It pains me to say this as an NFL fan, but league owners have kind of developed a legit reputation for being greedy.
I realize this is perhaps a character flaw that has permeated all owners of all major professional sports leagues, but when it comes to NFL owners, well, the odor appears to be the strongest.
For example, about a decade ago, a certain organization started throwing what could only be described as bleep-wipe money at the NFL in order to have its players do a certain thing on the sidelines before games that, years later, would create a certain platform for certain players to do another thing, instead, thus eliciting a certain reaction from a certain segment of NFL fans.
And then, of course, there was the percentage of revenue owners took back from players in 2011 as part of the current CBA. And speaking of CBAs, we can’t forget about the desire to have one regular season game, along with two more playoff teams, added to the next CBA.
How about things such as new stadiums or repairs to old ones, and your average NFL owner’s response of, “LOL, we’ll just move!” when any city dares to ask him or her to share in the expenses?
This all brings me to the current state of our country—world, really—and the Coronavirus pandemic that has quite literally placed every sport and competition worth cheering for on hold.
Everything’s been postponed for the foreseeable future—including the NHL, MLB, NBA and March Madness, which has all but been cancelled. It’s horrible, and it’s a real shame for tons of citizens, especially the players, the fans and the people who rely on such events to make all or a portion of their living.
I mean, logistically, you can’t have a winner and a loser if there are no games. You can’t sell hot dogs if there are no games. You can’t sell beer if there are no games. You can’t print hats and t-shirts for champions of divisions, conferences and entire leagues if there are no games. You can’t have televised broadcasts of players playing games if there are no players playing games.
But you know what you can still have? An NFL Draft. And, no, not one like you’ve been having where fans show up by the hundreds of thousands for an entire weekend and soak up every second and inch of it, as if they’re experiencing Disney World—last year’s draft, which took place in Nashville, Tennessee, reportedly drew over 600,000 fans over the three days the event was held.
With the way everything is going right now as far as concerns over large gatherings, I don’t have to tell you that 600,000 people is way too many to be crowded into any one spot anywhere in the USA or world—599,750 too many, to be exact (most places have banned or discouraged gatherings of 250 people or more).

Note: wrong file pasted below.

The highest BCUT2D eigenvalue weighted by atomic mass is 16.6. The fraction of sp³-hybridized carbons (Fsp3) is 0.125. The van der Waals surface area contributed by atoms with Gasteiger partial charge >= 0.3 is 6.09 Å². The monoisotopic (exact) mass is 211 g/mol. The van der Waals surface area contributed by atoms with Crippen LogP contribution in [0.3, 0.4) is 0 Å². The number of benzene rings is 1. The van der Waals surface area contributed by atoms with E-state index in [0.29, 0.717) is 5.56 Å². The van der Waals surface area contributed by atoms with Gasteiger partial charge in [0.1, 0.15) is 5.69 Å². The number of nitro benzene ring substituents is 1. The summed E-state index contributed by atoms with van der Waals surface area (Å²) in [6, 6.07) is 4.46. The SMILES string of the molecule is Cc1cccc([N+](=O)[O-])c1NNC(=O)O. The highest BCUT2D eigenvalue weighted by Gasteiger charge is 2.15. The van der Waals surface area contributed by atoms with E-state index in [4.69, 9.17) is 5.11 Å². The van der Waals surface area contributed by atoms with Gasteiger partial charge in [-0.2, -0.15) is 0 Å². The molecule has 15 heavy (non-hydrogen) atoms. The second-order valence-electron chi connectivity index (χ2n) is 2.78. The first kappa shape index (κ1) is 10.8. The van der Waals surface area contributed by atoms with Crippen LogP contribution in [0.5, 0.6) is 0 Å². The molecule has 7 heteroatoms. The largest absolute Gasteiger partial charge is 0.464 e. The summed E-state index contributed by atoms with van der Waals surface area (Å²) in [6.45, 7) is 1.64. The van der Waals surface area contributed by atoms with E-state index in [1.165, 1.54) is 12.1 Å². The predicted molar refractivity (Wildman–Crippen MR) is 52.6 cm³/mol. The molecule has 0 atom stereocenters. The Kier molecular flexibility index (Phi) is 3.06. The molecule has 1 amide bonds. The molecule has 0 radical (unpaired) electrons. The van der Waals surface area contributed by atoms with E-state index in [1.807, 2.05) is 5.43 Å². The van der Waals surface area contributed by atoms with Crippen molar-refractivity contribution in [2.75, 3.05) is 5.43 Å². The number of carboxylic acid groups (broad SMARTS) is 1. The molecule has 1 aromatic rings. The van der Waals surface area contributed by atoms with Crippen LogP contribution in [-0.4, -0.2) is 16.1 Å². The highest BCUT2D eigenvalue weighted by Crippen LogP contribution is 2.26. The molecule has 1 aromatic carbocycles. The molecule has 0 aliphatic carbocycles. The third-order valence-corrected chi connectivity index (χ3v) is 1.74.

But, to reiterate, why should that affect the 2020 NFL Draft? You can still have it. In fact, the league announced Monday it will conduct the 2020 version without teams, players and fans present.
That’s right, all the teams can station themselves in the war rooms of their home facilities and decide which prospects offer the most value relative to the round they’re picking in.
As for those prospects, instead of showing up to Las Vegas, Nevada, the site of this year’s draft, they can just sit at home with their smartphones in hand and wait for a call. No need to dress up in their best suits. No need to pretend they were a fan of (insert whatever team drafts them here) all along. No need for commissioner Roger Goodell to look cool by doing one bro hug after another after he announces each first-round selection.
As for the fans? They can still sit at home and watch it. They can still get up on the morning of the first day of the draft and say things like, “This is like my Christmas morning!”
The ratings will still be huge.
What about Mel Kiper and all of those other people that cover the draft? They can still show up to studios owned by whatever networks they work for and talk about each pick as it is announced. They can still have big boards. They can still have winners and losers.
The only difference--aside from not having the theater of a draft at some indoor venue--will be the lack of the in person fan experience. I say, so what? You don’t need to fly to Las Vegas dressed in something weird just so you can cheer and/or boo your favorite team’s draft choices live.
Las Vegas doesn’t need you there, either. It’s freakin’ Vegas, baby! It’s a city that practically prints money. It’s not going to be crippled financially by missing out on 600,000 tourists over a three-day weekend.
As for NFL owners, they don’t need the money.
Yeah, sure, five weeks from now, this Coronavirus crisis might seem like a distant memory. Again, I say, so what?
The NFL shockingly set a precedent for the whole world—well, at least the sports world—by making a wise decision about an event that won’t affect its operation one bit without the pomp and circumstance.
This was an easy call for the NFL.